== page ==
Historically, drug use began with compounded medicinal agents, leading to the practice of pharmacy. Human compounding has undergone a dramatic swing for a variety of reasons, many economic, but others the need to individual drug therapy for special patient populations, such as geriatric and pediatric patients. Compounding has always been an important source of veterinary drugs. The lack of animal approved drugs, and the need for formulations for exotic or small animals mandated the need for compounding of veterinary drugs. However, compounding by pharmacists has taken a recent and dramatic upward turn. The growth of veterinary compounding has been a healthy adjuvant to the profession. The availability of compounding services enhances the veterinarian's ability to safely and effectively treat patients. Compounding may prove critical for certain species such as cats and exotics. Compounding can fill the need for previously prepared antidotes for use in cases of animal poisonings. Compounding offers convenience. Under appropriate conditions, several drugs might be combined in a single dosage form for administration to a noncompliant patient. Novel drug delivery methods may allow more effective treatment--and safer administration–-to fractious animals. However, the attributes of compounding also are balanced by detractors. Reformulation of any drug product into any compounded form, or the formation of a compounded product from pure drug should cause veterinarians to question the safety and efficacy of the product being dispensed or prescribed. Ethical and legal issues surrounding compounding of veterinary drugs often differs from human products. Unfortunately, often neither animal care givers, veterinarians or pharmacists may be aware of the differences between human and veterinary compounding. It is the veterinarian's responsibility--not the pharmacists'--to assure that compounded medications intended for the treatment or prevention of diseases in animals is both safe and effective. Accordingly, veterinarians must carefully consider the ethical, legal, and safety issues associated with use of compounded veterinary drugs.
In the early 1920's, an unpatented sulfonamide antimicrobial was discovered. Within a short perod of time, many manufacturers were making hundreds of sulfonamide antimicrobials. One of the products was prepared in ethylene glycol (antifreeze). Over 100 people--including children--died. At the time, no regulatory agency evaluated drug products prior to their market. However, this incident lead to the Food and Drug Administration's role in the premarket assessment of drug safety. In 1968, the FDA assumed the role of assessing efficacy as well. Whereas approved animal or human drugs have undergone rigorous, scientific testing to ensure drug safety and efficacy for the patient, compounded products have not. Although pharmacists are directed to compound from written protocols and to maintain written records of compounding activities, currently pharmacists are not required to assure accuracy in product preparation, including product stability. Although a reputable pharmacy may randomly check accuracy of selected drugs, this act currently is voluntary and will be limited to selected drugs and aliquots. Although guidelines exist for establishing expiration dates of compounded products, dates are not necessarily based on scientific data and may not be followed. The risks associated with failed delivery (too much or too little) of a compounded product are added to risks associated with the approved finished dosing form of a drug. The more sophisticated the preparation, the more likely adverse events will occur because of diminished or excessive drug delivery. Few published reports exist that delineate adverse events resulting from inappropriate compounding. Despite indications of frequent problems with compounded products, the FDA receives few reports regarding adverse events related to compounded products. This reflects, in part, the lack of mandated adverse event reporting. However, it also reflects the difficulty in recognizing therapeutic failure due to failed delivery, The latter is likely to be detected only if it is sought and if the drug or response to the drug can be easily monitored. A variety of studies have focused on accuracy in labeling of compounded products, particularly in equine medicine. Products found to be mislabeled include omeprazole, ivermectin (both pirated drugs), ketoprofen (one product contained only 50% of the labeled content, whereas 12 of 13 contained close to 100%), amikacin (percent of labeled content ranged from 59 to 140%; none were within 10%), and boldenone (all within 15% of labeled content, but 2 of 5 contained up to 5% of impurities.Potential Errors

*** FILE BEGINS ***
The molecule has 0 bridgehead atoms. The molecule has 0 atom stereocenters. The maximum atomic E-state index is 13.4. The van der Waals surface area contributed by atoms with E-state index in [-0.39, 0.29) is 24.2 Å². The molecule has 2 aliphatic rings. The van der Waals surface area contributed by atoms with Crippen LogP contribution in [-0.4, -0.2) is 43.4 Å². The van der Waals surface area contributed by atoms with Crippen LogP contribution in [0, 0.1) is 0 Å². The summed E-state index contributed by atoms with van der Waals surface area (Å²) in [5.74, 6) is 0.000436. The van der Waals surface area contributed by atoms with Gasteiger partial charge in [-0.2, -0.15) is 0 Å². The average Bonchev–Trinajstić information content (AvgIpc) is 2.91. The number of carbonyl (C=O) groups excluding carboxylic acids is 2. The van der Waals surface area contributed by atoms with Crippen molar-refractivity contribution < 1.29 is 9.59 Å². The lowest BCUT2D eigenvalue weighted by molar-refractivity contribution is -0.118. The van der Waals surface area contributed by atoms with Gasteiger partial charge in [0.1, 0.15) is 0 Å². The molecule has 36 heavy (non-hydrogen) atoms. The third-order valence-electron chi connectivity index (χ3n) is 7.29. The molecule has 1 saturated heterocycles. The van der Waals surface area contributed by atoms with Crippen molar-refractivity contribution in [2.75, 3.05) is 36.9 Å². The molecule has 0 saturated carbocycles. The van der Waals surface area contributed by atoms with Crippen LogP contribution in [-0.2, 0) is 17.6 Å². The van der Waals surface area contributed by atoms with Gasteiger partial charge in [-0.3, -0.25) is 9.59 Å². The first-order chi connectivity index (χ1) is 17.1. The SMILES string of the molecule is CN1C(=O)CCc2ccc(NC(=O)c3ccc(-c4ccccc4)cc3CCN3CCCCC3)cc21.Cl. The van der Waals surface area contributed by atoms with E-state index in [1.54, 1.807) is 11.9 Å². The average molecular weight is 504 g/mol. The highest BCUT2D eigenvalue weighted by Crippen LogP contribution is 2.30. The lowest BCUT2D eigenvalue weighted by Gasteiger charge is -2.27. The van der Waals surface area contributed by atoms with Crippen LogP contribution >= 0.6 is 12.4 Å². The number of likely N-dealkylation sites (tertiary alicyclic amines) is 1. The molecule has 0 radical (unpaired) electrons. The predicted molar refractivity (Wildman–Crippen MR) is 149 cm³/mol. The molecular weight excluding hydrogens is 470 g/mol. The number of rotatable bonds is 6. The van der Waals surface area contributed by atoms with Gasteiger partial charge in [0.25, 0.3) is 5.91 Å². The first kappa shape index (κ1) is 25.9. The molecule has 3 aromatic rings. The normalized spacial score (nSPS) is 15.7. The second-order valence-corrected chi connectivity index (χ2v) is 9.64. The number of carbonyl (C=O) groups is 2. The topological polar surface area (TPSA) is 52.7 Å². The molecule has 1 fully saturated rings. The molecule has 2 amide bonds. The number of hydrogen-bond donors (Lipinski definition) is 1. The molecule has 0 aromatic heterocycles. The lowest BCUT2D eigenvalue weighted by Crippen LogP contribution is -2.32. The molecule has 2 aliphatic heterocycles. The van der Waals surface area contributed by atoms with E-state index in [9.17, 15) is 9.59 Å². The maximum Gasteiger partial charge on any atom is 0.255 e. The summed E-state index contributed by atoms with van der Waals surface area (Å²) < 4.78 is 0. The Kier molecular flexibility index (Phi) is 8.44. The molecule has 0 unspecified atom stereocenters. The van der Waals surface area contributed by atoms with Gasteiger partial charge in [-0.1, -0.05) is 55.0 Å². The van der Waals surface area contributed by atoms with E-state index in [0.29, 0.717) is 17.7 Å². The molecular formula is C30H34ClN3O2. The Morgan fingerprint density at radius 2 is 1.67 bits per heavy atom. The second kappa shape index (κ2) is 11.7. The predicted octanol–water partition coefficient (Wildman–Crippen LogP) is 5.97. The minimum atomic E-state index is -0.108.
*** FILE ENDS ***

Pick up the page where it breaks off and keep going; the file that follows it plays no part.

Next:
Compounding from bulk substances is easier than from approved finished dosing forms because excipients or other materials do not interfere with product preparations. Further, excipients in the finished dosing form will not interfere with dissolution of the drug in the vehicle. However, the use of an approved finished dosing form of a drug for compounding offers a major advantage to use of a bulk substance in that the approved drug has passed stringent tests of analysis regarding drug purity and potency, and the absence of contaminants. As such, products formed from bulk substances are associated with greater risks compared to products compounded from approved drugs because the approved version has passed stringent tests of analysis regarding drug ingredients and presence of contaminants. In contrast, for bulk substances, the burden of purity and accuracy lies with the pharmacist and there is no mechanism to assure that the burden has been met. All products, active ingredient or excipients (fillers, preservatives, etc), domestic or foreign, should either meet United States Pharmacopeia (USP) or equivalent standards; or should be purchased after FDA inspection. However, bulk substances increasingly are being acquired by compounding pharmacies from non-inspected foreign (particularly Asian) sources at a price much lower than their domestic counterparts. Drugs which are still under US patents are often obtained in this manner. Bulk substances will be accompanied by a credible certificate of analysis. The need for validation of ingredient source (including all active and inactive substances) is paramount as inexpensive bulk substances increasingly are being acquired from non-inspected foreign (particularly Asian) sources. The active drug in a compounded product might also be substituted for an alternative drug; the substituted drug may not be characterized by the same pharmacokinetic or pharmacodynamic characteristics (also, see mathematical errors) and veterinarians should indicate on prescriptions that unapproved substitutions are not allowed for compounded products.